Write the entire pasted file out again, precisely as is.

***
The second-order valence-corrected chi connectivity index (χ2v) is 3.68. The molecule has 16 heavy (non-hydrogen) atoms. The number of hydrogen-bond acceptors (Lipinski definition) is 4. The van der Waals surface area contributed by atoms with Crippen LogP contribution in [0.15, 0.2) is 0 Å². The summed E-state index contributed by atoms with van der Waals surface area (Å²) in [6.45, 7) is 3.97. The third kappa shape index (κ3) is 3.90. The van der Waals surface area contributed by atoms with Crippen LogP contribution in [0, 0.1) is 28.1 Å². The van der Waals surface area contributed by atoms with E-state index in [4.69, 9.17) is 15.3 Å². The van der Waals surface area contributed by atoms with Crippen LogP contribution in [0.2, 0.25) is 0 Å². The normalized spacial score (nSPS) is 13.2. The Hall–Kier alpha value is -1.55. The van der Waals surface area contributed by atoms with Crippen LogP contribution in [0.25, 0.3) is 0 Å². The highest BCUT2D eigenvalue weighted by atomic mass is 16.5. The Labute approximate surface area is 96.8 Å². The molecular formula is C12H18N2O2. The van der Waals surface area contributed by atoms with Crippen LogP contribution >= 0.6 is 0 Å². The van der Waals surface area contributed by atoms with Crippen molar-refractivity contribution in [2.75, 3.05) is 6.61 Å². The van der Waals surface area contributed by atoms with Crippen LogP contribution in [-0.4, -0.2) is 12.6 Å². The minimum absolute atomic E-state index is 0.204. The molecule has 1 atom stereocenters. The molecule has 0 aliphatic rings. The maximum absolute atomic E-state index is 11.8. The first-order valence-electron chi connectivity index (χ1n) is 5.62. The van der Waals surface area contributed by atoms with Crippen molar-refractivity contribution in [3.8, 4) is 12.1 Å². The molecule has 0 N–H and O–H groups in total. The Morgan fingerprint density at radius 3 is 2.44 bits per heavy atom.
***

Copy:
The second-order valence-corrected chi connectivity index (χ2v) is 3.68. The molecule has 16 heavy (non-hydrogen) atoms. The number of hydrogen-bond acceptors (Lipinski definition) is 4. The van der Waals surface area contributed by atoms with Crippen LogP contribution in [0.15, 0.2) is 0 Å². The summed E-state index contributed by atoms with van der Waals surface area (Å²) in [6.45, 7) is 3.97. The third kappa shape index (κ3) is 3.90. The van der Waals surface area contributed by atoms with Crippen LogP contribution in [0, 0.1) is 28.1 Å². The van der Waals surface area contributed by atoms with E-state index in [4.69, 9.17) is 15.3 Å². The van der Waals surface area contributed by atoms with Crippen LogP contribution in [0.2, 0.25) is 0 Å². The normalized spacial score (nSPS) is 13.2. The Hall–Kier alpha value is -1.55. The van der Waals surface area contributed by atoms with Crippen LogP contribution in [0.25, 0.3) is 0 Å². The highest BCUT2D eigenvalue weighted by atomic mass is 16.5. The Labute approximate surface area is 96.8 Å². The molecular formula is C12H18N2O2. The van der Waals surface area contributed by atoms with Crippen LogP contribution >= 0.6 is 0 Å². The van der Waals surface area contributed by atoms with Crippen molar-refractivity contribution in [2.75, 3.05) is 6.61 Å². The van der Waals surface area contributed by atoms with Crippen LogP contribution in [-0.4, -0.2) is 12.6 Å². The minimum absolute atomic E-state index is 0.204. The molecule has 1 atom stereocenters. The molecule has 0 aliphatic rings. The maximum absolute atomic E-state index is 11.8. The first-order valence-electron chi connectivity index (χ1n) is 5.62. The van der Waals surface area contributed by atoms with Crippen molar-refractivity contribution in [3.8, 4) is 12.1 Å². The molecule has 0 N–H and O–H groups in total. The Morgan fingerprint density at radius 3 is 2.44 bits per heavy atom.